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Nuclear Power on Top of European Energy Agenda, despite Embargoes
 

Nuclear Power on Top of European Energy Agenda, despite Embargoes

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The aftermath of Fukushima has raised two key questions in Europe. One: is nuclear power with its attendant waste and safety issues worth having? And, two: can Europe, in the absence of nuclear power ...

The aftermath of Fukushima has raised two key questions in Europe. One: is nuclear power with its attendant waste and safety issues worth having? And, two: can Europe, in the absence of nuclear power generation, reduce its dependency on oil and gas imports and meet its climate targets? New analysis from Frost & Sullivan (http://www.energy.frost.com), European Nuclear Power Sector, finds that nuclear energy is the answer to meeting aggressive EU targets on carbon dioxide emissions and fossil fuels. Despite the environmental risks, nuclear energy shows potential to reduce emissions and dependence on fossil fuels, and therefore, will be a major contributor to the European energy mix in 2020.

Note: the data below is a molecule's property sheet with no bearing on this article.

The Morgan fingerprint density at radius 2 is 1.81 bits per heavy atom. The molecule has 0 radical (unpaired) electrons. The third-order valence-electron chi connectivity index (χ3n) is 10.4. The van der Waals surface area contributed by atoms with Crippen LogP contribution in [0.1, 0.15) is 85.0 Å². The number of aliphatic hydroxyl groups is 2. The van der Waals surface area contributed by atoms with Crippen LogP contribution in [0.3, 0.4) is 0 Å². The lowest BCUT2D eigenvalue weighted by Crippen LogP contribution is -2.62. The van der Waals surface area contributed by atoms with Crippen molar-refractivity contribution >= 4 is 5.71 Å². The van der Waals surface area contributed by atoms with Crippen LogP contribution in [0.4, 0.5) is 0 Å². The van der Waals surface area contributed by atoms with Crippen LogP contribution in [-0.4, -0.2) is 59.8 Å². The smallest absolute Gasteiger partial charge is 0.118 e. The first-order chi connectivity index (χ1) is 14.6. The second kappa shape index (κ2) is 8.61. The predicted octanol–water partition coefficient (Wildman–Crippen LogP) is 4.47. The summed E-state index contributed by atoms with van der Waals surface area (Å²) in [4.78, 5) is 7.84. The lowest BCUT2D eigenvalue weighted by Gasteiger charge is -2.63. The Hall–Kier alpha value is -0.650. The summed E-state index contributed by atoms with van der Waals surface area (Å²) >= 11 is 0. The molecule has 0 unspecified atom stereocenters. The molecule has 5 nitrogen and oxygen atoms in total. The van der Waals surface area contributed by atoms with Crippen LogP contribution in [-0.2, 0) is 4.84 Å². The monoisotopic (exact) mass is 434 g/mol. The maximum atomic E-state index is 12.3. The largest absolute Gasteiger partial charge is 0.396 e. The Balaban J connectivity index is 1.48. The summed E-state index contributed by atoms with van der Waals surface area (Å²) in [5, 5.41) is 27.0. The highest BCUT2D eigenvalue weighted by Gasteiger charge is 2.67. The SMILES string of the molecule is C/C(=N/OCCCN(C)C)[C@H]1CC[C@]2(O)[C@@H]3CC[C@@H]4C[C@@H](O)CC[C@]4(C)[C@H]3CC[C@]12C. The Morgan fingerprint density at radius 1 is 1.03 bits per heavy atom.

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    Nuclear Power on Top of European Energy Agenda, despite Embargoes Nuclear Power on Top of European Energy Agenda, despite Embargoes Presentation Transcript

    • European Nuclear Power Sector - Trends and OpportunitiesDespite Fukushima, Nuclear will Play an Active Role in Europe’s Energy MixM7D5-14October 2012
    • ContentsSection Slide Numbers Executive Summary 3 Market Overview 8 Nuclear Electricity Production by Individual Country 11 Consequence of Fukushima 53 Geographical Analysis 59 • Country Deep Dive, Finland 60 • Country Deep Dive, France 66 • Country Deep Dive, Germany 74 • Country Deep Dive, Poland 82 • Country Deep Dive, United Kingdom 88 Levelised Cost Of Electricity (LCOE) and Cost Comparison 97 Equipment Specifics 103 Appendix 166 About Frost & Sullivan 177M7D5-14 2
    • Executive SummaryM7D5-14 3